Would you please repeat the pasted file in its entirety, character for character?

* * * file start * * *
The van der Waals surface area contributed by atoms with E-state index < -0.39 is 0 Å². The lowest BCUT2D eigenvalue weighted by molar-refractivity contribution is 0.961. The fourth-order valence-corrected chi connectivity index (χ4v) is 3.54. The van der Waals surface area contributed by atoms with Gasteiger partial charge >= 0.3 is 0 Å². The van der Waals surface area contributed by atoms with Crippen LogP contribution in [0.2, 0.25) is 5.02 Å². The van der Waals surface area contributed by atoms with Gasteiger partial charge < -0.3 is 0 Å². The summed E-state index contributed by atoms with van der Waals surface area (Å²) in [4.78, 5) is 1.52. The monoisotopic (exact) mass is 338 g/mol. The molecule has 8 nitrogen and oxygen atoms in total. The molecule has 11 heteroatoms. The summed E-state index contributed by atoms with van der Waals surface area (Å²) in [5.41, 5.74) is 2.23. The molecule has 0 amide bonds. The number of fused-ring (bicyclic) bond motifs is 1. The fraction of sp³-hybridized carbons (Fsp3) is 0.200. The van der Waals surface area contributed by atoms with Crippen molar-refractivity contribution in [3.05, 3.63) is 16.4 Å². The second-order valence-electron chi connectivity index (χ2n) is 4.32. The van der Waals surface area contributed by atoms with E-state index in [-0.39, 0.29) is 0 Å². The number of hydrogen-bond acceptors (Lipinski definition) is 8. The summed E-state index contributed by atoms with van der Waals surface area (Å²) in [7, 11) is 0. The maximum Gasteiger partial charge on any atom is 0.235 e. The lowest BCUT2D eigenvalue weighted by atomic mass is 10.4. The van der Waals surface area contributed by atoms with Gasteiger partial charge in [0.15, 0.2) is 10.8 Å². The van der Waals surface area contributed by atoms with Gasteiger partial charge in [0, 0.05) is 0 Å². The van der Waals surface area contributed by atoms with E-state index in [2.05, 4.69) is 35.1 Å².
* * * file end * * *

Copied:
The van der Waals surface area contributed by atoms with E-state index < -0.39 is 0 Å². The lowest BCUT2D eigenvalue weighted by molar-refractivity contribution is 0.961. The fourth-order valence-corrected chi connectivity index (χ4v) is 3.54. The van der Waals surface area contributed by atoms with Gasteiger partial charge >= 0.3 is 0 Å². The van der Waals surface area contributed by atoms with Crippen LogP contribution in [0.2, 0.25) is 5.02 Å². The van der Waals surface area contributed by atoms with Gasteiger partial charge < -0.3 is 0 Å². The summed E-state index contributed by atoms with van der Waals surface area (Å²) in [4.78, 5) is 1.52. The monoisotopic (exact) mass is 338 g/mol. The molecule has 8 nitrogen and oxygen atoms in total. The molecule has 11 heteroatoms. The summed E-state index contributed by atoms with van der Waals surface area (Å²) in [5.41, 5.74) is 2.23. The molecule has 0 amide bonds. The number of fused-ring (bicyclic) bond motifs is 1. The fraction of sp³-hybridized carbons (Fsp3) is 0.200. The van der Waals surface area contributed by atoms with Crippen molar-refractivity contribution in [3.05, 3.63) is 16.4 Å². The second-order valence-electron chi connectivity index (χ2n) is 4.32. The van der Waals surface area contributed by atoms with E-state index in [-0.39, 0.29) is 0 Å². The number of hydrogen-bond acceptors (Lipinski definition) is 8. The summed E-state index contributed by atoms with van der Waals surface area (Å²) in [7, 11) is 0. The maximum Gasteiger partial charge on any atom is 0.235 e. The lowest BCUT2D eigenvalue weighted by atomic mass is 10.4. The van der Waals surface area contributed by atoms with Gasteiger partial charge in [0.15, 0.2) is 10.8 Å². The van der Waals surface area contributed by atoms with Gasteiger partial charge in [0, 0.05) is 0 Å². The van der Waals surface area contributed by atoms with E-state index in [2.05, 4.69) is 35.1 Å².